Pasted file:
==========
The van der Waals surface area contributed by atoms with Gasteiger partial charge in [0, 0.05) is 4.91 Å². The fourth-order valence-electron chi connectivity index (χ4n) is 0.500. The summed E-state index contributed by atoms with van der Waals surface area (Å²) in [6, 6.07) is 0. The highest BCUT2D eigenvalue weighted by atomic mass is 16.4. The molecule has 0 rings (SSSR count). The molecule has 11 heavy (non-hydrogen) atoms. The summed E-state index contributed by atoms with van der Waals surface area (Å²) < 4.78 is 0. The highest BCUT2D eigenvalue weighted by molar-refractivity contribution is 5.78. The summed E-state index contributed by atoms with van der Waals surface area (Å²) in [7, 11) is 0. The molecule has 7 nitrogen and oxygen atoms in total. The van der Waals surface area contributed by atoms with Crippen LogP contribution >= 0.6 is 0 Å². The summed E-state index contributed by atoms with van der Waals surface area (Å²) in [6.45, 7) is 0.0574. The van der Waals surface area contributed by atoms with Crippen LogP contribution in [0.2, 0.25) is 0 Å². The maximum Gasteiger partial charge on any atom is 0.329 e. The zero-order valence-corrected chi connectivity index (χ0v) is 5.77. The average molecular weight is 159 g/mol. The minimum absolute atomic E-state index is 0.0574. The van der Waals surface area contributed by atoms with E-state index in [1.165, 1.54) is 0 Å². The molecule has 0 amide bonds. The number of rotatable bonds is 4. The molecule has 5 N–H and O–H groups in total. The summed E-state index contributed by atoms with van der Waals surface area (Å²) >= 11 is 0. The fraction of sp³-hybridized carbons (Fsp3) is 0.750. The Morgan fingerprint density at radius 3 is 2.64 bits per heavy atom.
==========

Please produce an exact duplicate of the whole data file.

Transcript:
The van der Waals surface area contributed by atoms with Gasteiger partial charge in [0, 0.05) is 4.91 Å². The fourth-order valence-electron chi connectivity index (χ4n) is 0.500. The summed E-state index contributed by atoms with van der Waals surface area (Å²) in [6, 6.07) is 0. The highest BCUT2D eigenvalue weighted by atomic mass is 16.4. The molecule has 0 rings (SSSR count). The molecule has 11 heavy (non-hydrogen) atoms. The summed E-state index contributed by atoms with van der Waals surface area (Å²) < 4.78 is 0. The highest BCUT2D eigenvalue weighted by molar-refractivity contribution is 5.78. The summed E-state index contributed by atoms with van der Waals surface area (Å²) in [7, 11) is 0. The molecule has 7 nitrogen and oxygen atoms in total. The van der Waals surface area contributed by atoms with Crippen LogP contribution >= 0.6 is 0 Å². The summed E-state index contributed by atoms with van der Waals surface area (Å²) in [6.45, 7) is 0.0574. The van der Waals surface area contributed by atoms with Crippen LogP contribution in [0.2, 0.25) is 0 Å². The maximum Gasteiger partial charge on any atom is 0.329 e. The zero-order valence-corrected chi connectivity index (χ0v) is 5.77. The average molecular weight is 159 g/mol. The minimum absolute atomic E-state index is 0.0574. The van der Waals surface area contributed by atoms with E-state index in [1.165, 1.54) is 0 Å². The molecule has 0 amide bonds. The number of rotatable bonds is 4. The molecule has 5 N–H and O–H groups in total. The summed E-state index contributed by atoms with van der Waals surface area (Å²) >= 11 is 0. The fraction of sp³-hybridized carbons (Fsp3) is 0.750. The Morgan fingerprint density at radius 3 is 2.64 bits per heavy atom.